(USA Today) -- Every time he opens his mouth, Donald Sterling reminds his fellow NBA owners why he has to go.
Already a pariah for his vile and racist comments, it didn't seem possible that the Los Angeles Clippers owner could further damage his own image and, by association, that of the NBA. Yet that's exactly what he did in an interview with CNN's Anderson Cooper that aired Monday night, throwing gasoline on a fire the NBA had only just begun to get under control.
Despite his repeated insistence that he's not a racist, everything else Sterling said showed him to be an ignorant and hate-filled person. He trashed Magic Johnson, claiming – wrongly – that the Lakers Hall of Famer has done nothing for the black community.
"Some of the African-Americans, they don't want to help anybody," Sterling said.
He felt compelled to mention that V. Stiviano, the woman who taped the conversations that got Sterling in trouble in the first place, was one of "15 Hispanic kids."
And he appeared to be coming dangerously close to another racist rant, his voice rising as he said, "There's no African-American – never mind."
"I'm sorry," Sterling said, composing himself. "They all want to play golf with me. Everybody wants to be with me."
Not really. That's just another of Sterling's pathetic delusions.
The truth is, even if any owners did have sympathy for Sterling, as he claims, it was gone by the time Cooper's show ended. Because as reprehensible as Sterling's racist views are, his crime of being bad for business is every bit as deplorable to the other members of the NBA's Billionaire Boys Club. He's a drag on the NBA, and it is only a matter of when, not if, his fellow owners force him to sell.
"I'm a good member who made a mistake and I'm apologizing and I'm asking for forgiveness," Sterling told Cooper. "Am I entitled to one mistake, am I after 35 years? I mean, I love my league, I love my partners. Am I entitled to one mistake?"
No, and not simply because he's got a long and documented history of unsavory and offensive behavior.
Whether the NBA wants to admit it, Sterling's punishment is the disciplinary equivalent of a lifetime achievement award. His boorishness is intolerable now because the financial stakes are so high. NBA owners are a very wealthy bunch, and they didn't get that way by picking change up off the sidewalk. They have spent their careers analyzing risks and rewards, their every decision driven by the bottom line.
No thanks to Sterling, the Clippers are currently riding a wave of goodwill that could drive their sale price past $1 billion. Celebrities from Oprah to Diddy to Floyd Mayweather have fallen all over themselves expressing their interest, and the team that was barely an afterthought for much of its existence in L.A. is now Hollywood's hottest ticket.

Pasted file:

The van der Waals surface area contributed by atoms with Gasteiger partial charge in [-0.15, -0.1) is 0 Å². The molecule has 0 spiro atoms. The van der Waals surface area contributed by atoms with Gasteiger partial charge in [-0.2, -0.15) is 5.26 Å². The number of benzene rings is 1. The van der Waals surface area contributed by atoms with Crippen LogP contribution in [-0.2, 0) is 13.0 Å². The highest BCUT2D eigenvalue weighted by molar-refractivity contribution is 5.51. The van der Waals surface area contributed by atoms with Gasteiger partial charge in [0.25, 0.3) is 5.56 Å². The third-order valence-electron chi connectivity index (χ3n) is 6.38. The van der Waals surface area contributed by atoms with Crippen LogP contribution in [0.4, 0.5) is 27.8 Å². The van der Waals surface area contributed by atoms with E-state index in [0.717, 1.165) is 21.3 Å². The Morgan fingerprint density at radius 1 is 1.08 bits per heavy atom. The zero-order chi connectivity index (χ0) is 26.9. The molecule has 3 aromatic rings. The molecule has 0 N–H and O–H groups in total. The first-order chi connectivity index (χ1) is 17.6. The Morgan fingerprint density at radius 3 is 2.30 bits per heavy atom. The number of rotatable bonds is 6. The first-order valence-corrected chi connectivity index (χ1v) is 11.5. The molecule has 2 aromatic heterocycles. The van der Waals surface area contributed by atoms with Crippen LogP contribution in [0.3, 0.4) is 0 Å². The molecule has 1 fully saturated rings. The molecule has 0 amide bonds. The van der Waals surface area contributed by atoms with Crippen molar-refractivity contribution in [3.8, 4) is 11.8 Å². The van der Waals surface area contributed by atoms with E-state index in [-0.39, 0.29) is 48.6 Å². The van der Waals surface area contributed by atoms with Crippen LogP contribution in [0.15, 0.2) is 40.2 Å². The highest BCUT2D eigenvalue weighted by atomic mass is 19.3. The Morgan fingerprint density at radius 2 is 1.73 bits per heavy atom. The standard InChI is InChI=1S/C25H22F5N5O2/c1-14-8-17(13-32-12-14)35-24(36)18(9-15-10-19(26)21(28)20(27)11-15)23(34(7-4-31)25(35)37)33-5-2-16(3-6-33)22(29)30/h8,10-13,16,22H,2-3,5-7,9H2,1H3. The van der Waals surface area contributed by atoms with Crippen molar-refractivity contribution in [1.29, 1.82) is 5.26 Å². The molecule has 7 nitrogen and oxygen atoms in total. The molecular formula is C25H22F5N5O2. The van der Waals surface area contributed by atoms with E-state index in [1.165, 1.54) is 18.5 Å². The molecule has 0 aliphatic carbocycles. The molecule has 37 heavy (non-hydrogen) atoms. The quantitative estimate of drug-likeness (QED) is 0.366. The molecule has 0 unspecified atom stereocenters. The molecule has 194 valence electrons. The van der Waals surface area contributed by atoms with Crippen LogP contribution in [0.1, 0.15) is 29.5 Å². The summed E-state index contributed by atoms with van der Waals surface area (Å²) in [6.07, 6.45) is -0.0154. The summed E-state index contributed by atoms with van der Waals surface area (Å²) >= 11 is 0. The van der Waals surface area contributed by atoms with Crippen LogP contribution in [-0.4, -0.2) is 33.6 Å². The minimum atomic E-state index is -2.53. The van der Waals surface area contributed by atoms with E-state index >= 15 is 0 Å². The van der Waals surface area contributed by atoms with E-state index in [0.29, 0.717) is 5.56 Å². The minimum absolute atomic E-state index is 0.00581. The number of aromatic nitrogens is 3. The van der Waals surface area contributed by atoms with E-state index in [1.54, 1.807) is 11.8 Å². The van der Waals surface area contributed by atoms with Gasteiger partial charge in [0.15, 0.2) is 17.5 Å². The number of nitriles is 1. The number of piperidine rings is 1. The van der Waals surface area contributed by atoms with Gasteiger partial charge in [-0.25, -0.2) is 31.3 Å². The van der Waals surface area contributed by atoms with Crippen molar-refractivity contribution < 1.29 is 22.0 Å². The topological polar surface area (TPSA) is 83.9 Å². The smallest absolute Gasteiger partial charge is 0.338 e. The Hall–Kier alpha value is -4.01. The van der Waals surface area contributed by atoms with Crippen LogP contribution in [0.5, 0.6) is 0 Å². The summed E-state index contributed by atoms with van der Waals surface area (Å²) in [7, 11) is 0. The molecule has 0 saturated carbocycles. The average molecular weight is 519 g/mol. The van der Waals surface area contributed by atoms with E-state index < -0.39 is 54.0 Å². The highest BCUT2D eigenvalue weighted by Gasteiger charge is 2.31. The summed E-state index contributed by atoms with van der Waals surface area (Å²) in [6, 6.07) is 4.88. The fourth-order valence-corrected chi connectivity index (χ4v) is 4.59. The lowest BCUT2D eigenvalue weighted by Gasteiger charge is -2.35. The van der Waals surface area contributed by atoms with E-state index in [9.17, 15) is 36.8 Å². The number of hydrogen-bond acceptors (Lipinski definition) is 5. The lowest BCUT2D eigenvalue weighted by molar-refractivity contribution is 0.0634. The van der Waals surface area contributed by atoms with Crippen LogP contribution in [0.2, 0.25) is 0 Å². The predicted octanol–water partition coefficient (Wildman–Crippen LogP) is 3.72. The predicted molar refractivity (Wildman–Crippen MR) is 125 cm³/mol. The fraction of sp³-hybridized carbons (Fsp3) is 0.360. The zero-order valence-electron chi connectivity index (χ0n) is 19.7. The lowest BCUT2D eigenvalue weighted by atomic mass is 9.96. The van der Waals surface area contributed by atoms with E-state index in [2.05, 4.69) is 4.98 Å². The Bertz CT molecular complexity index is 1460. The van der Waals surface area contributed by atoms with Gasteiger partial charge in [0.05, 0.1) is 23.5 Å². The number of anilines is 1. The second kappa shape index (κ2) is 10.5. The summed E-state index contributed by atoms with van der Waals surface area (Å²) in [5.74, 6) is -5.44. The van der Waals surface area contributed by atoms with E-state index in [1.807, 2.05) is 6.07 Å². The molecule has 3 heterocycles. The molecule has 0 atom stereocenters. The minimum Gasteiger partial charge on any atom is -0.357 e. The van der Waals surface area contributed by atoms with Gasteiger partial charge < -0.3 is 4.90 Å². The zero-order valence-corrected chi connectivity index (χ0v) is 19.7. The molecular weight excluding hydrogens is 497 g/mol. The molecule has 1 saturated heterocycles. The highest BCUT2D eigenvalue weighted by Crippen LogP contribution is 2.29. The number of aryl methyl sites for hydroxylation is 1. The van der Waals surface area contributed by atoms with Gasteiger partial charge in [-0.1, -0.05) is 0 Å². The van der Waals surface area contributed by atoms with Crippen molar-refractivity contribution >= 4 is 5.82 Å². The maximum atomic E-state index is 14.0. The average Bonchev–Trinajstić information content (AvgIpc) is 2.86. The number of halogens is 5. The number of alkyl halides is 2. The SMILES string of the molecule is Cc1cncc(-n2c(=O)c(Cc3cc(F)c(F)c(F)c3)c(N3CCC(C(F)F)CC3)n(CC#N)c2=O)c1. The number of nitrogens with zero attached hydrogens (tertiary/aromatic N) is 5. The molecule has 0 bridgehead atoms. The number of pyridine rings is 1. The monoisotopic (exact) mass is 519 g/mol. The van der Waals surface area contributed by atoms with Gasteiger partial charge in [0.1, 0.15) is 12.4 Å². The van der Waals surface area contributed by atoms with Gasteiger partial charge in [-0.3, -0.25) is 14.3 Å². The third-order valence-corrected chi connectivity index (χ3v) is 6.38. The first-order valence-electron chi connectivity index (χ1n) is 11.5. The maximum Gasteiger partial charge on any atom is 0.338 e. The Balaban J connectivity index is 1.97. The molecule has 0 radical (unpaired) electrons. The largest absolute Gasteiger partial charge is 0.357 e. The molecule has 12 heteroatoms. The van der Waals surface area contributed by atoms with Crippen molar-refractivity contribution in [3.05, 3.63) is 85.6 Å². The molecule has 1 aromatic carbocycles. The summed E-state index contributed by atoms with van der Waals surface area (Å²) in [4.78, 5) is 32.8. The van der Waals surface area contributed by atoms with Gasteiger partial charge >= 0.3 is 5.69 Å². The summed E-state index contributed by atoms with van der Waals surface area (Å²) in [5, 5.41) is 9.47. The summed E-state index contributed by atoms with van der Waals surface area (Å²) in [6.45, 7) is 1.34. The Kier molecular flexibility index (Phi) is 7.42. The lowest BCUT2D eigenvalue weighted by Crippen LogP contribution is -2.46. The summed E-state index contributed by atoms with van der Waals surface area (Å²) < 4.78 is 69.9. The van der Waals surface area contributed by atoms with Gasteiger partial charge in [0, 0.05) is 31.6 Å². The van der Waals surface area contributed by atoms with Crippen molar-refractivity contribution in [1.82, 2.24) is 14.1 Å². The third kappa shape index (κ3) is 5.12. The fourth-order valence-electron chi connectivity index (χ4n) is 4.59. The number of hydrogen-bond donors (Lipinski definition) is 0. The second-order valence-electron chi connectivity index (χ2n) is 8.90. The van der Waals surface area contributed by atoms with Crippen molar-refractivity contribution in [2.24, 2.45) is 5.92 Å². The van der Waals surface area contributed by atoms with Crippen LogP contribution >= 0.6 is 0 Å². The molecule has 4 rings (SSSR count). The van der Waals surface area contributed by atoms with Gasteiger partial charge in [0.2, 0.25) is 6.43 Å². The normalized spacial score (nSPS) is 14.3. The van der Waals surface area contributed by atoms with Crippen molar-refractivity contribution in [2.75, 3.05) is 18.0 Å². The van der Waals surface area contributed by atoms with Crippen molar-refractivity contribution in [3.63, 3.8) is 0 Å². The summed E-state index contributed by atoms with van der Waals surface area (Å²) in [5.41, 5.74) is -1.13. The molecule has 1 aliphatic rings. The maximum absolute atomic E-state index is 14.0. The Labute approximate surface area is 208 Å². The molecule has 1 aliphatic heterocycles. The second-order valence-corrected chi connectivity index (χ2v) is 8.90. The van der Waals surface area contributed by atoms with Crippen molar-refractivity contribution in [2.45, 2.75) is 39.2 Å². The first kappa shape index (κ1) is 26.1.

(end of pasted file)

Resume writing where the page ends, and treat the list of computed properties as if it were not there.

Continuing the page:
Even the sponsors are slowly coming back.
Let Sterling or his estranged wife keep even the tiniest piece of the Clippers, however, and the team's stock will plummet faster than Johnny Manziel's on draft day.
Doc Rivers, who deserves Coach of the Decade honors for holding the Clippers together over the last 2 ½ weeks, has all but said he's gone if the Sterlings stay. Considering that his players were ready to boycott if Silver hadn't punished Donald Sterling, expect them to follow suit if they can.
And forget about finding free agents to take their place; LeBron James said Sunday that players around the league "don't feel like no one in his family should be able to own the team." Same for quality coaches and the front-office folks who keep the team afloat on a day-to-day basis.
Sponsors would find other places to spend their money, as would all but the most diehard of fans. Even they might think twice about buying season tickets for a team better suited for the D-League.
Before long, the Clippers would be an NBA team in name only. A few prospective suitors might lurk but, like the last hold-outs at a garage sale, they'd only buy if they could get a bargain.
That's just the direct effect. All the scorn and anger that's been heaped on Sterling would eventually spread to the other owners and the league itself, putting a blight on everyone's bottom line.
"I embarrassed the league, I humiliated them," Sterling told Cooper. "I don't know why I did it, it's so terrible."
The only saving grace in this whole fiasco is that there's no longer any possible way Sterling can survive it. He'll be gone, and not a moment too soon.